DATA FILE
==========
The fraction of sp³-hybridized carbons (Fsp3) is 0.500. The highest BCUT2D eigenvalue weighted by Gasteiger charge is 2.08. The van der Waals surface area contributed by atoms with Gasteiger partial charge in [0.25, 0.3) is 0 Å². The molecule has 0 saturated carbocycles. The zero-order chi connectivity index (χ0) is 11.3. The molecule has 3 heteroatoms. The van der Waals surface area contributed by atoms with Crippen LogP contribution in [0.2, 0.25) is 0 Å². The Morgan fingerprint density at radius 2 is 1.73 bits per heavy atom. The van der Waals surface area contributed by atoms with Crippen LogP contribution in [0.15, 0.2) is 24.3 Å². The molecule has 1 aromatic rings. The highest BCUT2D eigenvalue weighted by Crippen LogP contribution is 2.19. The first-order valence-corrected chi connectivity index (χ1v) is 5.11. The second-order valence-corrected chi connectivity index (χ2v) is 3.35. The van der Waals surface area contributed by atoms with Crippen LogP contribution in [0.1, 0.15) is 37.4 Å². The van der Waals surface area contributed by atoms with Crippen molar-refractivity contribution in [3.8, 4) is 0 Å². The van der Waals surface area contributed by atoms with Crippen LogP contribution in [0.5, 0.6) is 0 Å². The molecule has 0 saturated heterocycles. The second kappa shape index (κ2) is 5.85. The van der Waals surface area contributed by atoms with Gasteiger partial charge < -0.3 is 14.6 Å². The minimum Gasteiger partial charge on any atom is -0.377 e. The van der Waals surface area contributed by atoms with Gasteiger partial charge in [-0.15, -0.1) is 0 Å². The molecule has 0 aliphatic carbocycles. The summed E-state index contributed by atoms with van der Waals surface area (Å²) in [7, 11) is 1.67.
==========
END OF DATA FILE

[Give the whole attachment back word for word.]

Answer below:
The fraction of sp³-hybridized carbons (Fsp3) is 0.500. The highest BCUT2D eigenvalue weighted by Gasteiger charge is 2.08. The van der Waals surface area contributed by atoms with Gasteiger partial charge in [0.25, 0.3) is 0 Å². The molecule has 0 saturated carbocycles. The zero-order chi connectivity index (χ0) is 11.3. The molecule has 3 heteroatoms. The van der Waals surface area contributed by atoms with Crippen LogP contribution in [0.2, 0.25) is 0 Å². The Morgan fingerprint density at radius 2 is 1.73 bits per heavy atom. The van der Waals surface area contributed by atoms with Crippen LogP contribution in [0.15, 0.2) is 24.3 Å². The molecule has 1 aromatic rings. The highest BCUT2D eigenvalue weighted by Crippen LogP contribution is 2.19. The first-order valence-corrected chi connectivity index (χ1v) is 5.11. The second-order valence-corrected chi connectivity index (χ2v) is 3.35. The van der Waals surface area contributed by atoms with Crippen LogP contribution in [0.1, 0.15) is 37.4 Å². The van der Waals surface area contributed by atoms with Crippen molar-refractivity contribution in [3.8, 4) is 0 Å². The van der Waals surface area contributed by atoms with Crippen LogP contribution in [0.5, 0.6) is 0 Å². The molecule has 0 saturated heterocycles. The second kappa shape index (κ2) is 5.85. The van der Waals surface area contributed by atoms with Gasteiger partial charge < -0.3 is 14.6 Å². The minimum Gasteiger partial charge on any atom is -0.377 e. The van der Waals surface area contributed by atoms with Gasteiger partial charge in [-0.15, -0.1) is 0 Å². The molecule has 0 aliphatic carbocycles. The summed E-state index contributed by atoms with van der Waals surface area (Å²) in [7, 11) is 1.67.